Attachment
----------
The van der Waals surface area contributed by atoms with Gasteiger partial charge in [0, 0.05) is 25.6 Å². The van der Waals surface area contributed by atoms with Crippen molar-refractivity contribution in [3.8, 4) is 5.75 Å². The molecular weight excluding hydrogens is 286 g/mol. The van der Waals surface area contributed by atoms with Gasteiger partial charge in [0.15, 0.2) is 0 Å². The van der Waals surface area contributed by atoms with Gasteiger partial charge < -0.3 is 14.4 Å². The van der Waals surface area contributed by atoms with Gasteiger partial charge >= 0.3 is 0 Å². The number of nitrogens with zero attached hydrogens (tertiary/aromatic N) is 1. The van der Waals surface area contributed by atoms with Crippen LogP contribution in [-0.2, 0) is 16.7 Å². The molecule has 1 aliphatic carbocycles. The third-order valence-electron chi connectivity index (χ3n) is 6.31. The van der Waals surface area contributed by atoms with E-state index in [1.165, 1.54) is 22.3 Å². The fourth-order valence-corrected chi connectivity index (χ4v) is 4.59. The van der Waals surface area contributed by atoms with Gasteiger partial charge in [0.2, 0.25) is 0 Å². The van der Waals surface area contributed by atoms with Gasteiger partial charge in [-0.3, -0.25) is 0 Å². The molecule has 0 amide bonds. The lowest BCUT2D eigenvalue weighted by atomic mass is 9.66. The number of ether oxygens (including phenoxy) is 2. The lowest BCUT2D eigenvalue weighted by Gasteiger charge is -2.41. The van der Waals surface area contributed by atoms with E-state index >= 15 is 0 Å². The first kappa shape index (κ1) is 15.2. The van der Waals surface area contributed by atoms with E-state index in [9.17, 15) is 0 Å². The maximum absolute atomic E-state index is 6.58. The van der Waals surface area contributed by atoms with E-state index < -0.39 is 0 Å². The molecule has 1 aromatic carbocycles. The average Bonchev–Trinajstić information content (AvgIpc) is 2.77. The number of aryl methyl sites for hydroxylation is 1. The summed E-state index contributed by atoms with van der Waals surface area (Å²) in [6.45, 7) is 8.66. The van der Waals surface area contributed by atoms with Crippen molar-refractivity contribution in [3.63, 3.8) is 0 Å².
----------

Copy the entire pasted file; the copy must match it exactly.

The van der Waals surface area contributed by atoms with Gasteiger partial charge in [0, 0.05) is 25.6 Å². The van der Waals surface area contributed by atoms with Crippen molar-refractivity contribution in [3.8, 4) is 5.75 Å². The molecular weight excluding hydrogens is 286 g/mol. The van der Waals surface area contributed by atoms with Gasteiger partial charge in [0.15, 0.2) is 0 Å². The van der Waals surface area contributed by atoms with Gasteiger partial charge < -0.3 is 14.4 Å². The van der Waals surface area contributed by atoms with Gasteiger partial charge >= 0.3 is 0 Å². The number of nitrogens with zero attached hydrogens (tertiary/aromatic N) is 1. The van der Waals surface area contributed by atoms with Crippen LogP contribution in [-0.2, 0) is 16.7 Å². The molecule has 1 aliphatic carbocycles. The third-order valence-electron chi connectivity index (χ3n) is 6.31. The van der Waals surface area contributed by atoms with E-state index in [1.165, 1.54) is 22.3 Å². The fourth-order valence-corrected chi connectivity index (χ4v) is 4.59. The van der Waals surface area contributed by atoms with Gasteiger partial charge in [0.2, 0.25) is 0 Å². The van der Waals surface area contributed by atoms with Gasteiger partial charge in [-0.3, -0.25) is 0 Å². The molecule has 0 amide bonds. The lowest BCUT2D eigenvalue weighted by atomic mass is 9.66. The number of ether oxygens (including phenoxy) is 2. The lowest BCUT2D eigenvalue weighted by Gasteiger charge is -2.41. The van der Waals surface area contributed by atoms with E-state index >= 15 is 0 Å². The first kappa shape index (κ1) is 15.2. The van der Waals surface area contributed by atoms with E-state index in [9.17, 15) is 0 Å². The maximum absolute atomic E-state index is 6.58. The van der Waals surface area contributed by atoms with E-state index < -0.39 is 0 Å². The molecule has 1 aromatic carbocycles. The average Bonchev–Trinajstić information content (AvgIpc) is 2.77. The number of aryl methyl sites for hydroxylation is 1. The summed E-state index contributed by atoms with van der Waals surface area (Å²) in [6.45, 7) is 8.66. The van der Waals surface area contributed by atoms with Crippen molar-refractivity contribution in [3.63, 3.8) is 0 Å².